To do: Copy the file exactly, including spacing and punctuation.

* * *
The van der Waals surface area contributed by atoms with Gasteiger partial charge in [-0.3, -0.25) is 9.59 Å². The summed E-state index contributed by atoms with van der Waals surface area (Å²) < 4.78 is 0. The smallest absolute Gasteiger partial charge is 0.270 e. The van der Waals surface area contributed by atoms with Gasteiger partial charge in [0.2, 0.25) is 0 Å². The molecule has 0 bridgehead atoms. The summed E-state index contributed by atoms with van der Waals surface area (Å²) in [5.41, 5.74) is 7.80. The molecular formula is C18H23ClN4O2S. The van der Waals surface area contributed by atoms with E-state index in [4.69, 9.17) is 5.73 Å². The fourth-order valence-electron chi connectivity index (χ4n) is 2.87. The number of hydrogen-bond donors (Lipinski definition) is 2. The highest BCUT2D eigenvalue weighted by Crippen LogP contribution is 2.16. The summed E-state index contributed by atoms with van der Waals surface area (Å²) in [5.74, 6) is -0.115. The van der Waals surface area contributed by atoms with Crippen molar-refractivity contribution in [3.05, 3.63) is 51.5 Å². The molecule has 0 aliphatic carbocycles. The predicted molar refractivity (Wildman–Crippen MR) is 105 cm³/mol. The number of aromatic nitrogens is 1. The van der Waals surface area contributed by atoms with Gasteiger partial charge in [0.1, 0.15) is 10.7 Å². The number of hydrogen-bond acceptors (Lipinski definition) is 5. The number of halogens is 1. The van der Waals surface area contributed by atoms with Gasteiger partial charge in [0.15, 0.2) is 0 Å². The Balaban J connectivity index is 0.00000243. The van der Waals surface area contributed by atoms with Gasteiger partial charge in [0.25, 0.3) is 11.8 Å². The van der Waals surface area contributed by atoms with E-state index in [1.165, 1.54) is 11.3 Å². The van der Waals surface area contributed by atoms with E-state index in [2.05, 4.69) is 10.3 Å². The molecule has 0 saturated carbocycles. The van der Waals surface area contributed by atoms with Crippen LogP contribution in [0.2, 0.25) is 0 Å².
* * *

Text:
The van der Waals surface area contributed by atoms with Gasteiger partial charge in [-0.3, -0.25) is 9.59 Å². The summed E-state index contributed by atoms with van der Waals surface area (Å²) < 4.78 is 0. The smallest absolute Gasteiger partial charge is 0.270 e. The van der Waals surface area contributed by atoms with Gasteiger partial charge in [0.2, 0.25) is 0 Å². The molecule has 0 bridgehead atoms. The summed E-state index contributed by atoms with van der Waals surface area (Å²) in [5.41, 5.74) is 7.80. The molecular formula is C18H23ClN4O2S. The van der Waals surface area contributed by atoms with E-state index in [4.69, 9.17) is 5.73 Å². The fourth-order valence-electron chi connectivity index (χ4n) is 2.87. The number of hydrogen-bond donors (Lipinski definition) is 2. The highest BCUT2D eigenvalue weighted by Crippen LogP contribution is 2.16. The summed E-state index contributed by atoms with van der Waals surface area (Å²) in [5.74, 6) is -0.115. The van der Waals surface area contributed by atoms with Crippen molar-refractivity contribution in [3.05, 3.63) is 51.5 Å². The molecule has 0 aliphatic carbocycles. The predicted molar refractivity (Wildman–Crippen MR) is 105 cm³/mol. The number of aromatic nitrogens is 1. The van der Waals surface area contributed by atoms with Gasteiger partial charge in [0.1, 0.15) is 10.7 Å². The number of hydrogen-bond acceptors (Lipinski definition) is 5. The number of halogens is 1. The van der Waals surface area contributed by atoms with Gasteiger partial charge in [0.15, 0.2) is 0 Å². The Balaban J connectivity index is 0.00000243. The van der Waals surface area contributed by atoms with Gasteiger partial charge in [0.25, 0.3) is 11.8 Å². The van der Waals surface area contributed by atoms with E-state index in [1.165, 1.54) is 11.3 Å². The van der Waals surface area contributed by atoms with E-state index in [2.05, 4.69) is 10.3 Å². The molecule has 0 saturated carbocycles. The van der Waals surface area contributed by atoms with Crippen LogP contribution in [0.2, 0.25) is 0 Å².